The dynamic encoder 312 b receives the sequence of input symbols IS(0), IS(1), etc., dynamic encoding keys I0, I1, etc., and the sequence of redundant symbols RE(0), RE(1), etc. and, in response, generates the output symbols B(I0), B(I1), etc. In the embodiment in which the redundant symbols are stored in the input symbol buffer 312 d, the dynamic encoder 312 b receives the input symbols and redundant symbols from the input buffer 312 d. The redundancy calculator 312 c is operable to compute the number R of redundant symbols from the number K of input symbols, a process which is further described in the Raptor reference incorporated herein.
The above-described encoders 210 and 310, protocol converters 220 and 320, and transmit modules 230 and 330 may individually be realized in a variety of forms, such as in hardware, in software/firmware, or a combination of these components. When partially or entirely implemented in software or firmware, the required functionality may be provided by instruction code which controls a computer, microprocessor, or other programmable system to perform the described processes. In such embodiments, the instruction code may be stored on a readable medium such as a hard drive, other disk, microprocessor memory, or other such device that is suitable to store the instruction code. Further, encoders 210 and 310, protocol converters 220 and 320, and transmit modules 230 and 330 may be collectively integrated in varying degrees, depending upon the particular application. For example in a satellite broadcast application, the multistage encoder, protocol converter (if employed), and transmit module may be located within a single appliance at the satellite ground station and/or on-board a spacecraft transceiver. In another embodiment, the encoder and transmit module may be separately located. Those skilled in the art will appreciate integrated systems of varying configurations are envisioned under the present invention.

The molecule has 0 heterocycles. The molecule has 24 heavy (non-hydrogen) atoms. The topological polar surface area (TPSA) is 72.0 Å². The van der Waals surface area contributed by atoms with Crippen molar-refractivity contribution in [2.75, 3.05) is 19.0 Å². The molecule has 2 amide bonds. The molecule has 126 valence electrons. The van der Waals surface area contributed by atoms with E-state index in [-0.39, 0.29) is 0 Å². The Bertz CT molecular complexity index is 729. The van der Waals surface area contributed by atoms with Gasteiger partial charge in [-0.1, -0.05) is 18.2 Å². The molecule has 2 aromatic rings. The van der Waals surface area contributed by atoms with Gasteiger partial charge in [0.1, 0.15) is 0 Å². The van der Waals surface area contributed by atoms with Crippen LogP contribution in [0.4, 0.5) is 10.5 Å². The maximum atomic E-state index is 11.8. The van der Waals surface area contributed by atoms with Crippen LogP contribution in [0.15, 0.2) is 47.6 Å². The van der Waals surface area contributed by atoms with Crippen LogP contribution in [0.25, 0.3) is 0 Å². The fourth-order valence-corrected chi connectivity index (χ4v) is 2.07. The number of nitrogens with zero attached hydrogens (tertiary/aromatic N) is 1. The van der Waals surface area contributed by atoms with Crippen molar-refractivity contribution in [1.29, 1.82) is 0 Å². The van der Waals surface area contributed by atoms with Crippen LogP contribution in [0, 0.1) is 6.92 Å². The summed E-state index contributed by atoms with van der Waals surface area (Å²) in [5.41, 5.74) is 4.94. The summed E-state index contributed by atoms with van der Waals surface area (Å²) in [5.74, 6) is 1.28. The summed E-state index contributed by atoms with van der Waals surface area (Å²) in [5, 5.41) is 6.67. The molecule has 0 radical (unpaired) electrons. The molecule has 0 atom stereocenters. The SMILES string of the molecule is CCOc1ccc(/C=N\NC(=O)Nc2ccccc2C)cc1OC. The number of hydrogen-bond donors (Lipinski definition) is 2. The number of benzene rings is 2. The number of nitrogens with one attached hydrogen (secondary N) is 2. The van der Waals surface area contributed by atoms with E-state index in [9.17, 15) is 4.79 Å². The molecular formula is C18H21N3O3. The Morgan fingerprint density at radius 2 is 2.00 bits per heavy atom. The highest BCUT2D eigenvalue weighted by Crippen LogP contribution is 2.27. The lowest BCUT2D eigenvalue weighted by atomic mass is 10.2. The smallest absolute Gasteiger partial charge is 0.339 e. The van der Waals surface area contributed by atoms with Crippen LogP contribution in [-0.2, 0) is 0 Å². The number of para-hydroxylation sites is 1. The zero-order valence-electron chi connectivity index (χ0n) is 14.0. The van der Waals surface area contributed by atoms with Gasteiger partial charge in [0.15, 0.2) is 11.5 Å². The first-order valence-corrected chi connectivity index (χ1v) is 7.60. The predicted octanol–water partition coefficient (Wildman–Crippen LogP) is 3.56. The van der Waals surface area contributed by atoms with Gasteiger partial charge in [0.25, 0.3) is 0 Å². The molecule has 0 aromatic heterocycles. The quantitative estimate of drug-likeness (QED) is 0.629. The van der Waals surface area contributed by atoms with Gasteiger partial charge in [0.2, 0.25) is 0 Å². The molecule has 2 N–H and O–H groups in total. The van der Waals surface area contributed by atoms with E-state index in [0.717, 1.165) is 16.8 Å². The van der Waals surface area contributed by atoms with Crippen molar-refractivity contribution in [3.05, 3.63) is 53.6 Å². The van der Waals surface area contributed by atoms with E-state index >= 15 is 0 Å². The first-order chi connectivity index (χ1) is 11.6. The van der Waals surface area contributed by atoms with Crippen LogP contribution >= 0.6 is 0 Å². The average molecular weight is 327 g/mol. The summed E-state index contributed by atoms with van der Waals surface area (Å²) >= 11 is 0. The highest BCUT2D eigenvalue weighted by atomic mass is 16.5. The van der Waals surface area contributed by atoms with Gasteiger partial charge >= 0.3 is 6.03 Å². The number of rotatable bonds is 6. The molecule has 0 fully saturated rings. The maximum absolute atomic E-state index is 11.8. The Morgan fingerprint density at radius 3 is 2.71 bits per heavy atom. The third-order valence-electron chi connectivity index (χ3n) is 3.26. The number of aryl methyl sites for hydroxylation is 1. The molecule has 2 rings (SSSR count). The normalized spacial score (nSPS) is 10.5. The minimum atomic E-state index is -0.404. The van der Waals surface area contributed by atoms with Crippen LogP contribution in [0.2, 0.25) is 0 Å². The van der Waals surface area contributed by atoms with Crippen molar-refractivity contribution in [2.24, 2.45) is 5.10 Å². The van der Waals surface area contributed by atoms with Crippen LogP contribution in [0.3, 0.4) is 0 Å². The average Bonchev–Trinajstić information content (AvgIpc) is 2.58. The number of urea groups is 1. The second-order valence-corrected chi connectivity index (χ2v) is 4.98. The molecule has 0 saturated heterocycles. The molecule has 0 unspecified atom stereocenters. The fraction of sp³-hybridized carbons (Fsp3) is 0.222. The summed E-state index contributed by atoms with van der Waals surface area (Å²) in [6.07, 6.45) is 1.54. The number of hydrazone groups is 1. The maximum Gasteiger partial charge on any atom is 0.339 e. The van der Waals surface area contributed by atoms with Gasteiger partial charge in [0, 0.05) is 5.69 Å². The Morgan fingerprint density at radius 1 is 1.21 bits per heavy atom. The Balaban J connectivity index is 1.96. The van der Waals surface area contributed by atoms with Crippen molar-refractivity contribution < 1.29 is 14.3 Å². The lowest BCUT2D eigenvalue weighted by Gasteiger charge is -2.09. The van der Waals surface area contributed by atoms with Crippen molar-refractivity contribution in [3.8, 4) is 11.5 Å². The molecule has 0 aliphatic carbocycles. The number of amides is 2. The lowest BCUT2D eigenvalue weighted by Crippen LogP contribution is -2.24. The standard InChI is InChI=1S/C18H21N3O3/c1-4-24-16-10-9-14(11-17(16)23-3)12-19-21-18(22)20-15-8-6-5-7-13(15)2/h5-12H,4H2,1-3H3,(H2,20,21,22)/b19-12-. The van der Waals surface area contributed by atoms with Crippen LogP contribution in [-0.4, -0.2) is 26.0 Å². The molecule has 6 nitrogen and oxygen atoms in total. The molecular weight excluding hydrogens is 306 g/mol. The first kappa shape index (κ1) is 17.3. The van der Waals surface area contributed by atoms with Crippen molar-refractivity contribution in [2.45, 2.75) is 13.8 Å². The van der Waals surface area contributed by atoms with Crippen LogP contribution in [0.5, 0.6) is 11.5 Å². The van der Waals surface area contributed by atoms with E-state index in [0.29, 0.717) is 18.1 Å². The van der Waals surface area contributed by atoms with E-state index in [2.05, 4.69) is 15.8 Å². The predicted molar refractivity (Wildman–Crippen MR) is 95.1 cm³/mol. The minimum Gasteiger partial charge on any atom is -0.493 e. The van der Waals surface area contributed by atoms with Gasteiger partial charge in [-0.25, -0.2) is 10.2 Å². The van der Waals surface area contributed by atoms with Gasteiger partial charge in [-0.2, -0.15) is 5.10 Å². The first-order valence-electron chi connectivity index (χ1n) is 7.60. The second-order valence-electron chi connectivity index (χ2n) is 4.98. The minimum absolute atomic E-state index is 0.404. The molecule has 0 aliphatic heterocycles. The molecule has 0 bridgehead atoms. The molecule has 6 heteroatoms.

The foregoing are only exemplary of the systems and methods for generating and transmitting information additive coded data. Further embodiments are described in Raptor and Luby I.
Pre-Encoding Data Segmenting and Loading
In some embodiments of the present invention, the process of broadcasting data from a transmitter to one or more receivers using information additive codes in accordance with the present invention is subdivided into several subprocesses generally defined as an upload phase, a preparation phase, a transmission phase, a decoding phase, and a storage phase.
The upload phase is the period in which the data is uploaded onto the encoding server. The encoding server can be any device capable of storing an appropriate amount of data, performing computations on the stored data, and sending the data to one or more clients. In some applications, the upload phase of the data may be negligible, for example when the data is directly created on the transmitting server. In other applications, the upload phase may be substantial, for example when the data is created and stored on an external storage device and has to be transported to the transmitting server.